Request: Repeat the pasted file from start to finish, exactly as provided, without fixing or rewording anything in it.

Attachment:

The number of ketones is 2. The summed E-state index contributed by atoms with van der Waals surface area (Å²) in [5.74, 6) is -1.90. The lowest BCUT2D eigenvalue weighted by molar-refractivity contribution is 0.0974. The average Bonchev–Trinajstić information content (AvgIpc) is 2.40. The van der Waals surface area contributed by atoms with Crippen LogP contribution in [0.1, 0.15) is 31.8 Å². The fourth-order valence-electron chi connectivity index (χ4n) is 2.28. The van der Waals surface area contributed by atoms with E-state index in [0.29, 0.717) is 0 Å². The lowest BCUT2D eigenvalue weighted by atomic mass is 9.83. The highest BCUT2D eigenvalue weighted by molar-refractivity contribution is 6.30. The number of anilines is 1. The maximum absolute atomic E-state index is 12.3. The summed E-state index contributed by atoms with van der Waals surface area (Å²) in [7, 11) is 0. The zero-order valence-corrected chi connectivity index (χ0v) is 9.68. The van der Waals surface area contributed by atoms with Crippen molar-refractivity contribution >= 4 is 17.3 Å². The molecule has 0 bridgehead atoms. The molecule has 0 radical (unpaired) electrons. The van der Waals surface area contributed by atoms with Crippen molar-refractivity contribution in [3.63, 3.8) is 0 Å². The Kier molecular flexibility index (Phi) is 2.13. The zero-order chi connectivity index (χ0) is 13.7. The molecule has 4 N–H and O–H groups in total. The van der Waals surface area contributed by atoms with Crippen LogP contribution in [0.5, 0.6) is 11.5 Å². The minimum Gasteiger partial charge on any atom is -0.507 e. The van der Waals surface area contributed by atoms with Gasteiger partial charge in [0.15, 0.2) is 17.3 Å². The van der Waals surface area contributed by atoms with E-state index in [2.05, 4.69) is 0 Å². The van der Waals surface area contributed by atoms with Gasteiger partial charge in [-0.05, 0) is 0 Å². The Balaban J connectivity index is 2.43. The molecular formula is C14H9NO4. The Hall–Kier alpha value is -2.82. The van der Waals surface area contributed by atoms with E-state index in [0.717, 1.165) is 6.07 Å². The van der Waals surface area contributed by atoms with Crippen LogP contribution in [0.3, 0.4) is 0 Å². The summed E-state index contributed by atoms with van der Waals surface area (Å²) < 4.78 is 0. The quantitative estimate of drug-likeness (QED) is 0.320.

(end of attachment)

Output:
The number of ketones is 2. The summed E-state index contributed by atoms with van der Waals surface area (Å²) in [5.74, 6) is -1.90. The lowest BCUT2D eigenvalue weighted by molar-refractivity contribution is 0.0974. The average Bonchev–Trinajstić information content (AvgIpc) is 2.40. The van der Waals surface area contributed by atoms with Crippen LogP contribution in [0.1, 0.15) is 31.8 Å². The fourth-order valence-electron chi connectivity index (χ4n) is 2.28. The van der Waals surface area contributed by atoms with E-state index in [0.29, 0.717) is 0 Å². The lowest BCUT2D eigenvalue weighted by atomic mass is 9.83. The highest BCUT2D eigenvalue weighted by molar-refractivity contribution is 6.30. The number of anilines is 1. The maximum absolute atomic E-state index is 12.3. The summed E-state index contributed by atoms with van der Waals surface area (Å²) in [7, 11) is 0. The zero-order valence-corrected chi connectivity index (χ0v) is 9.68. The van der Waals surface area contributed by atoms with Crippen molar-refractivity contribution >= 4 is 17.3 Å². The molecule has 0 bridgehead atoms. The molecule has 0 radical (unpaired) electrons. The van der Waals surface area contributed by atoms with Crippen molar-refractivity contribution in [3.63, 3.8) is 0 Å². The Kier molecular flexibility index (Phi) is 2.13. The zero-order chi connectivity index (χ0) is 13.7. The molecule has 4 N–H and O–H groups in total. The van der Waals surface area contributed by atoms with Crippen LogP contribution in [0.5, 0.6) is 11.5 Å². The minimum Gasteiger partial charge on any atom is -0.507 e. The van der Waals surface area contributed by atoms with Gasteiger partial charge in [0.15, 0.2) is 17.3 Å². The van der Waals surface area contributed by atoms with E-state index in [2.05, 4.69) is 0 Å². The van der Waals surface area contributed by atoms with Gasteiger partial charge in [-0.05, 0) is 0 Å². The Balaban J connectivity index is 2.43. The molecular formula is C14H9NO4. The Hall–Kier alpha value is -2.82. The van der Waals surface area contributed by atoms with E-state index in [0.717, 1.165) is 6.07 Å². The van der Waals surface area contributed by atoms with Crippen LogP contribution in [0.3, 0.4) is 0 Å². The summed E-state index contributed by atoms with van der Waals surface area (Å²) < 4.78 is 0. The quantitative estimate of drug-likeness (QED) is 0.320.